The purpose of this study was to review cases of neuromyelitis optica spectrum disorder (NMOSD) relapses and pseudorelapses to identify early features that differentiate between them at onset of symptoms.Methods:
This was a retrospective analysis of 74 hospitalizations of patients with NMOSD who were admitted to the Johns Hopkins Hospital for workup and treatment of a presumed relapse. Standard workup included MRI and blood and urine testing for metabolic and infectious etiologies. The gold standard for a relapse was defined as new or worsening symptoms and a change in neurologic examination correlating with a new or enhancing MRI lesion. A pseudorelapse was a clinical exacerbation with similar symptoms and signs but the MRI was negative, and workup identified an alternative cause for the symptoms that, when treated, resulted in the improvement of neurologic symptoms. Factors considered to be early predictors of relapses vs pseudorelapses were analyzed using the Fisher test.Results:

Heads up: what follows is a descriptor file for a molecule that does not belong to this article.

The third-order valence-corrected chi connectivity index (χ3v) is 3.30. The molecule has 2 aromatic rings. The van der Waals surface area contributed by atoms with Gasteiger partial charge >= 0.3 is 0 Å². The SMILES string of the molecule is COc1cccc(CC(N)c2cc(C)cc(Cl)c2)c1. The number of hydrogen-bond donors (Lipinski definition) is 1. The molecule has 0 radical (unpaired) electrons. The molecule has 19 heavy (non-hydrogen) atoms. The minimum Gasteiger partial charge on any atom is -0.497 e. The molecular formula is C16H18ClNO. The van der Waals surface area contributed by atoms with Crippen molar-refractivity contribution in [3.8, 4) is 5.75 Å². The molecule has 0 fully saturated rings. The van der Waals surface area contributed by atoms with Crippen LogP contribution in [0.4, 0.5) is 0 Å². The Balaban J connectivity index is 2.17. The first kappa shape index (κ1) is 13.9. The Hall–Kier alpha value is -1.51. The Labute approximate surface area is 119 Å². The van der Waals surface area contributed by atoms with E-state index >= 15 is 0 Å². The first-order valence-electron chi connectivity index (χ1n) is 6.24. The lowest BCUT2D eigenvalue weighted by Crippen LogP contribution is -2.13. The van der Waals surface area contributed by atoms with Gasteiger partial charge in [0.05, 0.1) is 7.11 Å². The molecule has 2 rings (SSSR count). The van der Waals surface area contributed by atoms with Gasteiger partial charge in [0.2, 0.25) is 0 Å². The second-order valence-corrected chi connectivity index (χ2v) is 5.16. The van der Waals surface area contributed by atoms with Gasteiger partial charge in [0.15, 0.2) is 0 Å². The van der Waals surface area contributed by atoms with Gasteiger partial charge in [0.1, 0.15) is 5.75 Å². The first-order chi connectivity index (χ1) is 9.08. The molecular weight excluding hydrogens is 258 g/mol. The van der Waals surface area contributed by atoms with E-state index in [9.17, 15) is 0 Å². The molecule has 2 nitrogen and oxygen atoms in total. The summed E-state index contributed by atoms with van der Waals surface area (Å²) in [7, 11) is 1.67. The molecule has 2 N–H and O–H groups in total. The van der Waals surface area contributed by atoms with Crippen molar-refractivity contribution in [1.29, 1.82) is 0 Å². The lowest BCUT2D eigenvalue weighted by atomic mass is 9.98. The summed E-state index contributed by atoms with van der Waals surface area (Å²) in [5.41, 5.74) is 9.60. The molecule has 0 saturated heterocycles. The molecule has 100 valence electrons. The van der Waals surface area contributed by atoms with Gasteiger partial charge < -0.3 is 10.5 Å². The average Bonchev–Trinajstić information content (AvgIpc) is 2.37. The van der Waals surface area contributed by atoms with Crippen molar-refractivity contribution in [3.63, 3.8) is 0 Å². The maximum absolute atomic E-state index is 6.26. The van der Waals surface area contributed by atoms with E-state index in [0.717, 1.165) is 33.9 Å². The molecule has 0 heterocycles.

Among 74 NMOSD hospitalizations for presumed relapse, 57 were confirmed relapses while 17 had a negative MRI and an identifiable cause of pseudorelapse. The most common causes of pseudorelapse were infection, pain, and dysautonomia. The only early predictor that reliably differentiated relapse from pseudorelapse among this NMOSD patient population was vision loss (p = 0.039). Race, sex, presentations of weakness, numbness, and bowel/bladder dysfunction, white blood cell count, and urinary tract infection were not different among patients with relapses vs pseudorelapses.Conclusions:
Vision loss in NMOSD is strongly suggestive of a true relapse vs a pseudorelapse. Pseudorelapses localized to the spinal cord in patients with previous myelitis presented similarly to true relapses and could only be ruled out by a negative MRI.